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  • Another mechanism is that J waves represent a repolarization


    Another mechanism is that J waves represent a repolarization abnormality where J waves are created by the transmural voltage gradient [16]. During myocardial ischemia, the membrane ionic currents are known to be augmented, in turn augmenting the transient outward current (Ito). Augmented Ito would result in a deeper phase 1 notch of the action potential, which in turn, results in larger J waves in the surface ECG [17]. J waves and concomitant shortening of the folate analogue duration would result in ST elevation. In this case, the differences in QT interval between the acute and chronic phases were demonstrated, which might be related to the configuration of J waves; however, the precise mechanisms are still unknown. Furthermore, the normalization sequence of J waves and the ST segment suggests that J waves are more sensitive to ischemia. In fact, J waves were observed before ST-segment elevation when coronary spasms were induced in a provocation test [8,18]. However, the pathogenesis of ischemia-induced J waves is to be further elucidated.
    Introduction Micturition syncope is classified as situational syncope—a type of neurally mediated syncope (NMS). In this condition, a cardiopulmonary receptor and left ventricular mechanoreceptor is abnormally activated with decreased left ventricular dimensions, resulting in inappropriate peripheral blood pooling, blood pressure decrease, and bradycardia [1]. The effect of cardiac pacing therapy for NMS remains controversial because pacing therapy does not alter peripheral vasodilatation or prevent the occurrence of a reflex response [2,3]. Pacing therapy was not effective in a mixed group of NMS patients who were relatively young [1]. In contrast, a randomized trial showed that a DDD pacemaker with a rate-drop response function is more effective than the β-blocker treatment for recurrent vasovagal syncope [4]. A pacemaker with a closed-loop stimulation (CLS) function monitors myocardial contractile dynamics and translates intrinsic inotropic information into pacing rates. Occhetta et al. showed that CLS function is useful for the prevention of vasovagal syncope [5]. Kanjwal et al. demonstrated the effectiveness of the CLS function for the prevention of neurocardiogenic syncope as compared with the rate-drop or rate-hysteresis response [6]. The CLS function has long been used for the prevention of recurrent vasovagal syncope episodes [5,7]. However, the mechanism of how the CLS function prevents micturition syncope is not clear. We report a patient with micturition syncope in whom syncopal episodes could be prevented because of increased heart rates (HRs) caused by atrial pacing using the CLS function.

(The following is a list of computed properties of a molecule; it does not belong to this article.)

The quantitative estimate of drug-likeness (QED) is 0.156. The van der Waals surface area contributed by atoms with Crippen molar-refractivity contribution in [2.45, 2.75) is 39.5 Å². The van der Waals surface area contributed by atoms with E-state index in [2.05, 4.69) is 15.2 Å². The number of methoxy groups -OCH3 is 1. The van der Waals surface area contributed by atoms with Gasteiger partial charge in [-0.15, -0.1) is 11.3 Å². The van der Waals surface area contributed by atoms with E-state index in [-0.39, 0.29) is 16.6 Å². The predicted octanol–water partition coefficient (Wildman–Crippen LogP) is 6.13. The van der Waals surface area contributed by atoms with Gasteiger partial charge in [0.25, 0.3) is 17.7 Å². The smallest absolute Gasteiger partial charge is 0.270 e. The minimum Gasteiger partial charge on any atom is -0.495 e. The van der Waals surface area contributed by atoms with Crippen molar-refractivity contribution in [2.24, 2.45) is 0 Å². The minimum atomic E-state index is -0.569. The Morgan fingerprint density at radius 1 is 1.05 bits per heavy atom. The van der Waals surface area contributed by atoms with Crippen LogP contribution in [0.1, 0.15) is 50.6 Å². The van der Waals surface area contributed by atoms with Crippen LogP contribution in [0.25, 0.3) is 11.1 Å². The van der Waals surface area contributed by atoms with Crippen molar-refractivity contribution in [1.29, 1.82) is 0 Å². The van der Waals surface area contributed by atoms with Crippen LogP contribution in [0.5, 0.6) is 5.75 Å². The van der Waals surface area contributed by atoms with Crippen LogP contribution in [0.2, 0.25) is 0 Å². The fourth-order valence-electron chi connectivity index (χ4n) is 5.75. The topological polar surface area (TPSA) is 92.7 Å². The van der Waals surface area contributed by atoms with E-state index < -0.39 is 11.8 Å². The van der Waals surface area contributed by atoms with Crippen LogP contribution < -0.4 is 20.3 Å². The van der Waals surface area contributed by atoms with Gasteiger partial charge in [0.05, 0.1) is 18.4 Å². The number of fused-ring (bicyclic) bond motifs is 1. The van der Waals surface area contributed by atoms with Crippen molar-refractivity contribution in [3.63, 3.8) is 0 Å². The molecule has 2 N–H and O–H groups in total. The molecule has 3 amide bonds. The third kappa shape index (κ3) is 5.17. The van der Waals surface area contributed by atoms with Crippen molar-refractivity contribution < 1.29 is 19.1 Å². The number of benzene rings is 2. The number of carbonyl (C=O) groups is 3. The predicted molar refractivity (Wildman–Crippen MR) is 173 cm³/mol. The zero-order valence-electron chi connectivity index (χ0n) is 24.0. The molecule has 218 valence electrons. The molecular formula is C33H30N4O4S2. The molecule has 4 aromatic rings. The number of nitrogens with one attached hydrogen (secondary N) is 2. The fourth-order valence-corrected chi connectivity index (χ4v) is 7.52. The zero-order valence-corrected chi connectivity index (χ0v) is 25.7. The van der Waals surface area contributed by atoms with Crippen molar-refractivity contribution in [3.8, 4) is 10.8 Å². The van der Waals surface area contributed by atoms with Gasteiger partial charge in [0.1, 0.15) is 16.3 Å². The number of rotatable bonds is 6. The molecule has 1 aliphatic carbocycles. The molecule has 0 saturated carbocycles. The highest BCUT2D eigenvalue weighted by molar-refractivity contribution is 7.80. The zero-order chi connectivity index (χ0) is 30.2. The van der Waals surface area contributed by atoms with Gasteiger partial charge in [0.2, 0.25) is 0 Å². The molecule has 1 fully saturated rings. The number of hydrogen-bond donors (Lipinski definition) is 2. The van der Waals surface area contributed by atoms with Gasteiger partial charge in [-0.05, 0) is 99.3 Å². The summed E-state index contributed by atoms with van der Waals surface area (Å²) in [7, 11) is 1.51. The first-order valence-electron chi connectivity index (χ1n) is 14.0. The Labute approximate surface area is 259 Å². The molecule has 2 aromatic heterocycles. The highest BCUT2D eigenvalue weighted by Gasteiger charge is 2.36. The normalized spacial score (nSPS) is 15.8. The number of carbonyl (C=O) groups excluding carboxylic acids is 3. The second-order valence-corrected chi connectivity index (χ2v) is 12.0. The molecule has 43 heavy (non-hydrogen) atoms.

Case report A 70-year-old man had been experiencing syncope approximately 3 times per year since 2006. These episodes generally occurred after micturition at midnight, after excess consumption of alcohol, after bathing, or during activities such as pruning. He had been advised to refrain from alcohol for approximately 3 years. In 2009, he was brought to our hospital because of a syncope episode that occurred after watching a bonfire. He experienced nausea and a cold sweat before the syncope. Holter electrocardiography (ECG) revealed an average HR of 53bpm, a maximum sinus arrest of 2.4s, and frequent sinoatrial block episodes. Electrophysiological assessment revealed a corrected sinus node recovery time of 778ms and a calculated sinoatrial conduction time of 223ms, indicating a mild sinus-node dysfunction. Although syncope was not elicited by an isoproterenol-infusion folate analogue head-up tilt test or a carotid sinus massage test, his syncopal episodes suggested situational syncope. Therefore, we implanted a DDD pacemaker with a CLS function (basal rate of 50ppm and a resting rate control of +20ppm) after he provided informed consent. Variations in HR and blood pressure (BP) were monitored during micturition during the day in both the DDD-R and DDD-CLS modes. In DDD-CLS, an increased atrial pacing ratio (79.3%) maintained his HR at approximately 70bpm during and after micturition (Fig. 1). In contrast, his intrinsic HR decreased from 67bpm to approximately 60bpm after micturition, but atrial pacing was not observed in the DDD-R mode. His systolic BP decreased by approximately 20mm Hg after micturition in both the DDD-CLS and DDD-R modes, but his systolic BP recovered within 1–2min; syncope did not occur in either mode.